As the quote says, 'failure is a part of life,' and a vital one at that. The reason this has come to my attention is because I myself am guilty of over-accommodating at my clinic. If a parent or child complains of something such as, "These prizes stink. When are you going to get new ones," I would find myself running out that night to get 'better' prizes to accommodate the complaint. I also found myself 'hiding' things from kids that I knew they wanted but couldn't have when I really should have said, "No, you can't have that so chose something else."
So, I had a come to Jesus with myself and I am not going to do this anymore because I am adding to the problem I speak of today. Now, this isn't to say that I will put your child in harms way such as having peanuts in the clinic if I know your child is allergic or any other danger but, I will tell them to get over it if the prizes aren't good because that's just life and you'll have to wait . . . oh no, not wait.
Kids need to be told no, they need to fall and get hurt, they need to have their heart broken once, they need to get their feelings hurt, etc., etc. I know this may make me sound horrible but the only way they will know what it feels like is if it happens to them and then the success will be what they learn from it. The world cannot possibly accommodate every human being on the planet, that would be called heaven and we don't have that here on Earth.
It would be if a brain surgeon tried to explain brain surgery to you . . . you'd nod your head as a courtesy but inside you would be thinking, "What in the heck is he talking about?" The only way you would know what it 'feels' like would be to do it. Only then would it make sense to you on a cellular level and the experience would cause you to learn. Make sense?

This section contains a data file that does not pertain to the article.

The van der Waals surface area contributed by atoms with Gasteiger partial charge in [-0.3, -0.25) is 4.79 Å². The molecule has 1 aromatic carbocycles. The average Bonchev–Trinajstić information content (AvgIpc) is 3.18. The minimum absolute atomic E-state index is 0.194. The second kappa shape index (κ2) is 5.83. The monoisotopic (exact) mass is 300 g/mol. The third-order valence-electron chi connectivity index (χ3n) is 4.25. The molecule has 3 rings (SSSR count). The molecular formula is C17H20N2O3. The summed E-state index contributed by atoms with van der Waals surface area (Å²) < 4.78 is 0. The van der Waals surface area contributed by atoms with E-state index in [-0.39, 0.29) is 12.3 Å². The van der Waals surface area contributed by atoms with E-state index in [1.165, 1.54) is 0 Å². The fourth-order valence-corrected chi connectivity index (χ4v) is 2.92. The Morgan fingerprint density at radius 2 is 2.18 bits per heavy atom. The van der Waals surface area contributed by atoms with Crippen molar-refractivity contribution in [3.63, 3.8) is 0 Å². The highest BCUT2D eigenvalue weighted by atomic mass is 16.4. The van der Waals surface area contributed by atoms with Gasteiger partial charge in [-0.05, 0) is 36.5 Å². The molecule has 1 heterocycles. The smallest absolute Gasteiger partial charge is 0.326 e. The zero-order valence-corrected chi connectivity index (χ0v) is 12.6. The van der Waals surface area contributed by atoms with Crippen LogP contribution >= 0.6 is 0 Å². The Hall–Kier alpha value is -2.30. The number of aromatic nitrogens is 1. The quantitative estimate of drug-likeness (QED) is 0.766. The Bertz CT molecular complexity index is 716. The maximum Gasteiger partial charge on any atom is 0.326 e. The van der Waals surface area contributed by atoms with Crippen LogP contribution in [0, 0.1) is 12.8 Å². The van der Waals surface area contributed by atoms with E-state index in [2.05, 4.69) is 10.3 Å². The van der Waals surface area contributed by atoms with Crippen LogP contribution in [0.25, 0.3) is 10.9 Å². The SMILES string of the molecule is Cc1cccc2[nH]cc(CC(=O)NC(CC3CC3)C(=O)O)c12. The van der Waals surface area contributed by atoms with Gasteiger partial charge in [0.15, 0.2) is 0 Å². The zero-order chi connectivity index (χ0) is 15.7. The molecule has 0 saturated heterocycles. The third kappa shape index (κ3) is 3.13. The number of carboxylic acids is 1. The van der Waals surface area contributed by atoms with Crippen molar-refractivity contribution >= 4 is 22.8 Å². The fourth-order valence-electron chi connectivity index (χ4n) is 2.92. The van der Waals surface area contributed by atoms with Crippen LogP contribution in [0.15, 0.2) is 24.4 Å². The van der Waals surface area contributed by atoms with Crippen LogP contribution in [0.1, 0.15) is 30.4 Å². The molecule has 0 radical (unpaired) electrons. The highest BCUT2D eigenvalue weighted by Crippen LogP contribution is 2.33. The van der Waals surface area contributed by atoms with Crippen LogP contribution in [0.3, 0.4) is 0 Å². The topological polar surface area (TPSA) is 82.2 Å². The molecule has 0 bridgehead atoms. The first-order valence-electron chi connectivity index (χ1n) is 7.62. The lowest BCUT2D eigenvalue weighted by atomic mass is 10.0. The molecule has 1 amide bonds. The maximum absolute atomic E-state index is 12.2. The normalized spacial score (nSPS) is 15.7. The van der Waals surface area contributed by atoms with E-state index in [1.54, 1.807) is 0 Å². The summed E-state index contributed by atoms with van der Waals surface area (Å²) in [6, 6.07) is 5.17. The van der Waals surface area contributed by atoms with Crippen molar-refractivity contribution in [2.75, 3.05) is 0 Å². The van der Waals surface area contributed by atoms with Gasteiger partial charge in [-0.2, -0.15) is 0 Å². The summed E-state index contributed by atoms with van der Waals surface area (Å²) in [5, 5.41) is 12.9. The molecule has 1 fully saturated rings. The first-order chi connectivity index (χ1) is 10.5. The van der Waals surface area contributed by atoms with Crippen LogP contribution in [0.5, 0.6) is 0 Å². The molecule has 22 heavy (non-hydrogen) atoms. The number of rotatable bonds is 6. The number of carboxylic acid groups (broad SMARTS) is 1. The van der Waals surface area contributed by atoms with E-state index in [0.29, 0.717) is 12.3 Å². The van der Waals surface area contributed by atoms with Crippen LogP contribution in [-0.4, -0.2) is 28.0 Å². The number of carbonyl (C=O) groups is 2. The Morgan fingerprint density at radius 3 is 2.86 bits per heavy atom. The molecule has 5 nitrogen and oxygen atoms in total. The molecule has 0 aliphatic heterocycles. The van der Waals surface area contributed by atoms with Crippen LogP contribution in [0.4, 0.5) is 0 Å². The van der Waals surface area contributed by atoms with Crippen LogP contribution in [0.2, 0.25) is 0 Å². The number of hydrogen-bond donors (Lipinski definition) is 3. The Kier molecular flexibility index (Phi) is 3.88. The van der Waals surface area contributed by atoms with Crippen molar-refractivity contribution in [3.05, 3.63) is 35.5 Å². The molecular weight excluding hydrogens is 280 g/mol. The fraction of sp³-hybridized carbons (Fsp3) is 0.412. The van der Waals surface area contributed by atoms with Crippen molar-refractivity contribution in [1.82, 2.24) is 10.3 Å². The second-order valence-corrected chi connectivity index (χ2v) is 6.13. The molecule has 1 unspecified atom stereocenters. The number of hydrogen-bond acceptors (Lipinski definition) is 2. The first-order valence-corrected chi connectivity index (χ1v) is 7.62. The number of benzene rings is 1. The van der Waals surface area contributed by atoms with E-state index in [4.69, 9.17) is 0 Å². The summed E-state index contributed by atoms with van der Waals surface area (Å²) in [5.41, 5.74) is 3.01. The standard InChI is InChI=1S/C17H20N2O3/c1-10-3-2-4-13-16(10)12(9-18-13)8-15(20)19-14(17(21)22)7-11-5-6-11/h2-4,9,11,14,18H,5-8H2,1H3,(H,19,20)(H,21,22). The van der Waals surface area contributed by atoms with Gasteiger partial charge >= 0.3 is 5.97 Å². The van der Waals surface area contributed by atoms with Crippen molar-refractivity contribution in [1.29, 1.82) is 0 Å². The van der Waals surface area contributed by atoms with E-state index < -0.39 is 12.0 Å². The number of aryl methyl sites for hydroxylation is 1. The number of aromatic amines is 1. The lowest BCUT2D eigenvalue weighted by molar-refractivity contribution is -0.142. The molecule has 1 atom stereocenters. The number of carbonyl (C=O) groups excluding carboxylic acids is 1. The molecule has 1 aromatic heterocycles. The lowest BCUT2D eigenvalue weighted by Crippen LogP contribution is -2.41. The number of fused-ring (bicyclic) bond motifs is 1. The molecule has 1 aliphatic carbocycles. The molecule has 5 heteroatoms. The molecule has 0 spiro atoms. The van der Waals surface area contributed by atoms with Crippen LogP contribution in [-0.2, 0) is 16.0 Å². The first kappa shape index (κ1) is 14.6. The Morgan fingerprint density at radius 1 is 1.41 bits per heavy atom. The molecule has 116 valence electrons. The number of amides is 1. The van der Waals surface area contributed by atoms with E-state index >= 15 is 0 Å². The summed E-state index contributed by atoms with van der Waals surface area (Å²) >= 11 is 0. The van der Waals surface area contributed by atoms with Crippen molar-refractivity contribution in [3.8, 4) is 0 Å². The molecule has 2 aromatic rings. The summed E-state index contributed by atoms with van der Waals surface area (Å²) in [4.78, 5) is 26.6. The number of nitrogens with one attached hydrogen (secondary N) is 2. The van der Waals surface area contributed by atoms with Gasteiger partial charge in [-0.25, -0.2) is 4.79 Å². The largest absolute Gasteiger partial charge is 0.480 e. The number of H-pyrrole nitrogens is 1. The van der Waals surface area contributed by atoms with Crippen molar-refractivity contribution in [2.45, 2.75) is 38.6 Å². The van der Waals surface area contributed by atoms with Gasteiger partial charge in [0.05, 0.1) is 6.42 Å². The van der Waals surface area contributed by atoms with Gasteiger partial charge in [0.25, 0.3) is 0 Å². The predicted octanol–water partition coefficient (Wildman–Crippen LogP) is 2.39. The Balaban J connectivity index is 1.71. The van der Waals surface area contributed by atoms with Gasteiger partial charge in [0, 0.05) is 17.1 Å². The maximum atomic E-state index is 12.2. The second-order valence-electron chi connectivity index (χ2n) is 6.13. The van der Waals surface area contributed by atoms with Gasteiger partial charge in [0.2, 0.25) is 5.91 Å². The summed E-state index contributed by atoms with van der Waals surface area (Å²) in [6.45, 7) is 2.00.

A broken heart will make you stronger.
A fall will give you a bloody knee but I'll bet you won't do that dumb wheelie on your bike the same way you did this time because it made you scrap your knee.
If the prize box doesn't have the prize you want, then you have to learn patience for when it is refilled.
If another kid hurts your feelings, you will feel it yes and it will stink, but if you have learned anything from this then you wouldn't do that to someone else because you remember how it felt.
If they don't make a good grade on their test, well, they need to study harder.
I could go on and on but my point is failure is absolutely necessary for everyone even kids with special needs. If you want these kids to try and be an active part of society, then they have to fail. Now, I'm not talking about taking their wheelchair away or any other cruel action . . . use your common sense here . . . you know what I mean . . . within reason as a teaching tool.
I have 5 kids of my own and I've seen all of the various failings they have had happen to them, some done to themselves, and some done to them. It stinks I know and it breaks my heart but I know that this is the way of life and the value of the failure comes when they've learned something to tuck into their little coconuts sitting on top of their shoulders.
Hang in their y'all, you are doing a good job, just let them fail some.